To life, to love, to music…

Tuesday, January 3, 2012

Music's Silence

I am becoming addicted to Pintrest.  I can sit for hours and look at all the wonderful things other people have found on the Internet.  This image grabbed my attention and I was fascinated.  I know there is a popular song out there with this title, but that's not what came to mind.  Last summer, the pastor at my church suggested an experiment.  We were to sit in silence for a full sixty seconds.  No music, no one else talking, no reading the hymn book or bulletin, just listen to silence.  When the time had passed, the remainder of the conversation was about how uncomfortable that made us feel.  How many of us felt a strong urge to fill the silence with something "valuable." How panicked some of us felt for "wasting time."  We all smiled a bit painfully.  Are our lives ever really silent?  How many of us can't even fall asleep without some sound machine running?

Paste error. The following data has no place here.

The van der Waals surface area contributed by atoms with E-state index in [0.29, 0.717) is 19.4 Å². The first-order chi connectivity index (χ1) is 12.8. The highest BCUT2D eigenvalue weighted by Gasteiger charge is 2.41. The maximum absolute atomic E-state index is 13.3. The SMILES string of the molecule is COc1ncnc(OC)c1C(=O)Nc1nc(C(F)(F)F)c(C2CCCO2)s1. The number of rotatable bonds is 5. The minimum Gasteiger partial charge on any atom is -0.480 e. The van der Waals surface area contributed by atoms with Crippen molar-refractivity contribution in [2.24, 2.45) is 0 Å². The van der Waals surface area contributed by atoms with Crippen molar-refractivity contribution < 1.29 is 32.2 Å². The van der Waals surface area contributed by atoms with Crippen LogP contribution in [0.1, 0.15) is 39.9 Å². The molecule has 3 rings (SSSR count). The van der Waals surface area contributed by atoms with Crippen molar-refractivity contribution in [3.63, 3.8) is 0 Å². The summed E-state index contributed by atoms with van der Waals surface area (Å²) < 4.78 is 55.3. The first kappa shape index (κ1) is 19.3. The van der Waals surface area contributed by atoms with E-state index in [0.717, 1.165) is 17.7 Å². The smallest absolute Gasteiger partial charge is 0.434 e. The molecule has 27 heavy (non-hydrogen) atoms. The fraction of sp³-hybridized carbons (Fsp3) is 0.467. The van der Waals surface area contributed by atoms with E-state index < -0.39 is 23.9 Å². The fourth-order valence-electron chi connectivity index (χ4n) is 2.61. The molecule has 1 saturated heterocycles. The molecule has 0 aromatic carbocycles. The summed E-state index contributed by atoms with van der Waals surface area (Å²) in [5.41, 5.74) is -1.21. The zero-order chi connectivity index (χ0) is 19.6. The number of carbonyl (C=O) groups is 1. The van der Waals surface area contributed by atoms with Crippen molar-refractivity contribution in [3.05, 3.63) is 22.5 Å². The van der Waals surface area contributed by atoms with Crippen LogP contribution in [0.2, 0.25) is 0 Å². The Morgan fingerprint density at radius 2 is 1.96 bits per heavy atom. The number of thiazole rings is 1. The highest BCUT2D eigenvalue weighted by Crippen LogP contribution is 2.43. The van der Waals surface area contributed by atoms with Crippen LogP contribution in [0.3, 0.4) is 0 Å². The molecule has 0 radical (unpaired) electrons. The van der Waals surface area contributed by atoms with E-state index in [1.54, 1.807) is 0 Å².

As choralists, we catch ourselves rushing the rests.  So anxious to get to the next note.  I have to laugh at myself sometimes when I glance down at a instrumentalists' score and see, in some cases, measures upon measures of rests.  How do they do that?  Are you making music if you are counting rests for half a movement?  What about that big rest right before the last dramatic cord of a piece?  How hard is it to allow the director complete control of that happening, balancing ourselves between being ready to sing and not jumping in and having an unintended solo? 

For me, there is another side to music's silence. Several years ago, I re auditioned for a chorus I had sung with for years and was not invited to return. No reason, no real communication, just thank you and so long. I felt silenced. I lost my confidence and wondered if choral music would ever welcome my voice again. It was a feeling of abandonment and grief. I struggled to define myself without it. There was a period of silence for me. Happily, I did find my way again, a stronger and wise person for allowing the silence to heal me, refresh me, teach me. Silence once again gave way to the music.

So you try it.  That's right.  Just sit there for sixty seconds.  Don't talk, don't read, turn off whatever is making noise, and listen for silence.  Do you hear it?  Can you find the calm?  Is there music in it?  Enjoy the silence.  The music is all the sweeter for it.